Scientists in space have computers, but they don't exactly look like the one you might be reading this on. Computers in space have highly specific functions. There is no consumer-grade Mac or PC up in space. A lot of that has the do with the fact that laptops in space degrade quickly out there. But NASA wants to fix that problem by creating new supercomputers, developed in partnership with Hewlett Packard Enterprise. The technology is being tested on the International Space Station in hopes that the computer can withstand trips to Mars.  Marketplace Tech's Ben Johnson spoke with Hewlett Packard Enterprise's Mark Fernandez, the lead developer for the NASA project, about the mission. Below is an edited excerpt of their conversation. Related Reaching mars is a hard sell, but not impossible How to get to space without NASA Ben Johnson: What is the spaceborne computer? Mark Fernandez: The spaceborne computer is a joint effort between NASA and Hewlett Packard Enterprise. And one of the goals is to get state-of-the-art technology on board the International Space Station and to test it for at least a year. One year is the length of time we anticipate that it will take for a mission to Mars. And we kinda want to make sure that our computers, supercomputers and IT components can endure that trip. Johnson: I understand that you guys have had a long partnership with NASA. But I think some people would wonder to themselves: The government's computers seemed to have worked pretty darn good on spacecraft for the entirety of the American space program. Why does a private company need to get involved with something like this? Fernandez: Most of the computers on board the International Space Station are purpose-built for specific functions related to the flight and operation of the ISS. For example, they have a navigation computer and it only does navigation. This one is unique in that it's a general-purpose, high-performance computer system. So scientists can now have a platform with which they're familiar and begin to exploit those capabilities while in orbit rather than bringing all that data back down to Earth.  Johnson: Interesting. So it's not a mission-critical? This is something that might be a little more similar to what they have in their offices? Fernandez: Yes, absolutely. Johnson: Does it let them surf Facebook though? Fernandez: We're pretty nerdy scientists. There are no games on board. There is no keyboard or monitor. This is strictly for crunching numbers for the benefit of the scientist and the community. (08/14/2017)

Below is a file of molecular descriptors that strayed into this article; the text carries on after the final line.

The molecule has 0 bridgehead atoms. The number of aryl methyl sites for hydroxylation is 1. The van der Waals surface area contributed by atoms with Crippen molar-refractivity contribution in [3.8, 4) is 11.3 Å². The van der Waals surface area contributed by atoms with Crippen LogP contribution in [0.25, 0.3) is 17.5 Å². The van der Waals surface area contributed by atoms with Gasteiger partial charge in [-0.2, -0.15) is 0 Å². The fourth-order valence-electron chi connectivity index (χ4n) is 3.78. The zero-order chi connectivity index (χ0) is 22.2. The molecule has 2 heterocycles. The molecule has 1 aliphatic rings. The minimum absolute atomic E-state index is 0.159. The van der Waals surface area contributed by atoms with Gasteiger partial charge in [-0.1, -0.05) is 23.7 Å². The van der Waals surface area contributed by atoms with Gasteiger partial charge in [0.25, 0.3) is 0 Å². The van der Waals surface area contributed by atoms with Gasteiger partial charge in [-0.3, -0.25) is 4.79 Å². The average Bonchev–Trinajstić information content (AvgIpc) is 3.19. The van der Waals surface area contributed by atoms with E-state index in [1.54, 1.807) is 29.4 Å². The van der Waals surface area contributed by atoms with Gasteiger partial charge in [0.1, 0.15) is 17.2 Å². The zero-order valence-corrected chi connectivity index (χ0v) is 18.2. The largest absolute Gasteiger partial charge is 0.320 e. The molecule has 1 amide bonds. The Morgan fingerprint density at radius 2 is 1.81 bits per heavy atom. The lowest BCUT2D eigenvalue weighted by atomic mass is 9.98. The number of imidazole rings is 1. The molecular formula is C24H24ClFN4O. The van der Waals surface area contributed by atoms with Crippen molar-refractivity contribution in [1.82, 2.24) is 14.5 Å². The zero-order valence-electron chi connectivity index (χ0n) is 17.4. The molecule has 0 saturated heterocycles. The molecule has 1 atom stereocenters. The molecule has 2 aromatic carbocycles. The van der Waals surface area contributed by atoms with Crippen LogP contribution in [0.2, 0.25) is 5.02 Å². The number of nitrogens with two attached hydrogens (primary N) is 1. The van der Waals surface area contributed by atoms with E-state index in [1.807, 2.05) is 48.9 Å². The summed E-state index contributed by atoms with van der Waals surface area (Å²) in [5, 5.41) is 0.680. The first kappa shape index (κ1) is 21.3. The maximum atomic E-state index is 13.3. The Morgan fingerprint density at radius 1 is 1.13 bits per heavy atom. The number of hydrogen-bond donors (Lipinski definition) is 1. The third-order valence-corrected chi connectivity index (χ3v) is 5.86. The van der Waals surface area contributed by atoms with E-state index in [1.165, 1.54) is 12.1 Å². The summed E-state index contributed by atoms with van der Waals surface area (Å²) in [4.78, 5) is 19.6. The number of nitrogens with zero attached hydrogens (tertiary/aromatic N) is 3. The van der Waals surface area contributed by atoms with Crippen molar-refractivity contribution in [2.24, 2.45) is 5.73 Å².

08/14/2017: Countering domestic terrorism
Attorney General Jeff Sessions has called Saturday's deadly car attack in Charlottesville an act of domestic terrorism. On today's show, we'll chat with Faiza Patel from NYU's Brennan Center for Justice about how the government tries to combat violent extremism. Afterwards, we'll discuss Uruguay's attempt to draft a measure that would provide transgender people with reparations. (08/14/2017)